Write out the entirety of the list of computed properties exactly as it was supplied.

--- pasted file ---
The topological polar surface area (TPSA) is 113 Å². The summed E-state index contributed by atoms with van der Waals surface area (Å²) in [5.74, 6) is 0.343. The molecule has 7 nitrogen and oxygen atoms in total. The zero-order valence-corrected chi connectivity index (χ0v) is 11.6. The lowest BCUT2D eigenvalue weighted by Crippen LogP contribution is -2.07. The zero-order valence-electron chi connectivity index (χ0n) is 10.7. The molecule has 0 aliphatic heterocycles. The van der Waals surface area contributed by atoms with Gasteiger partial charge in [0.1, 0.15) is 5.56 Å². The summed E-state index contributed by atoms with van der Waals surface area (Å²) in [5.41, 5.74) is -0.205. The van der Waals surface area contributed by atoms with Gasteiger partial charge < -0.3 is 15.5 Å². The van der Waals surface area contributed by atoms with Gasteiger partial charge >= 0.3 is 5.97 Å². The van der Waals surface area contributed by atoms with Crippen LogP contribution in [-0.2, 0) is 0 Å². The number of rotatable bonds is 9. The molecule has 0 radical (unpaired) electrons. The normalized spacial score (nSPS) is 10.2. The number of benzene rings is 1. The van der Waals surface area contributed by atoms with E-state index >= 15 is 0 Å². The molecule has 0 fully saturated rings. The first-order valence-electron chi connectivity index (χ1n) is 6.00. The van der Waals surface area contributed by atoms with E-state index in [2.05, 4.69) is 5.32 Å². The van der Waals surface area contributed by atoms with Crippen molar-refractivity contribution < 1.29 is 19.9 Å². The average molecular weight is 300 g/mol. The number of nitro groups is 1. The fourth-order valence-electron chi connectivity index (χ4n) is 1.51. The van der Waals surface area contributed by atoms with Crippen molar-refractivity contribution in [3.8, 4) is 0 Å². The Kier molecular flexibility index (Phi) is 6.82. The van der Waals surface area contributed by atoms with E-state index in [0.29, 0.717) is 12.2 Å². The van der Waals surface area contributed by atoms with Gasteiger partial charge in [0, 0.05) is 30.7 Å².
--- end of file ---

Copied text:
The topological polar surface area (TPSA) is 113 Å². The summed E-state index contributed by atoms with van der Waals surface area (Å²) in [5.74, 6) is 0.343. The molecule has 7 nitrogen and oxygen atoms in total. The zero-order valence-corrected chi connectivity index (χ0v) is 11.6. The lowest BCUT2D eigenvalue weighted by Crippen LogP contribution is -2.07. The zero-order valence-electron chi connectivity index (χ0n) is 10.7. The molecule has 0 aliphatic heterocycles. The van der Waals surface area contributed by atoms with Gasteiger partial charge in [0.1, 0.15) is 5.56 Å². The summed E-state index contributed by atoms with van der Waals surface area (Å²) in [5.41, 5.74) is -0.205. The van der Waals surface area contributed by atoms with Gasteiger partial charge < -0.3 is 15.5 Å². The van der Waals surface area contributed by atoms with Gasteiger partial charge >= 0.3 is 5.97 Å². The van der Waals surface area contributed by atoms with Crippen LogP contribution in [-0.2, 0) is 0 Å². The number of rotatable bonds is 9. The molecule has 0 radical (unpaired) electrons. The normalized spacial score (nSPS) is 10.2. The number of benzene rings is 1. The van der Waals surface area contributed by atoms with E-state index >= 15 is 0 Å². The molecule has 0 fully saturated rings. The first-order valence-electron chi connectivity index (χ1n) is 6.00. The van der Waals surface area contributed by atoms with E-state index in [2.05, 4.69) is 5.32 Å². The van der Waals surface area contributed by atoms with Crippen molar-refractivity contribution < 1.29 is 19.9 Å². The average molecular weight is 300 g/mol. The number of nitro groups is 1. The fourth-order valence-electron chi connectivity index (χ4n) is 1.51. The van der Waals surface area contributed by atoms with Crippen molar-refractivity contribution in [3.8, 4) is 0 Å². The Kier molecular flexibility index (Phi) is 6.82. The van der Waals surface area contributed by atoms with E-state index in [0.29, 0.717) is 12.2 Å². The van der Waals surface area contributed by atoms with Gasteiger partial charge in [0, 0.05) is 30.7 Å².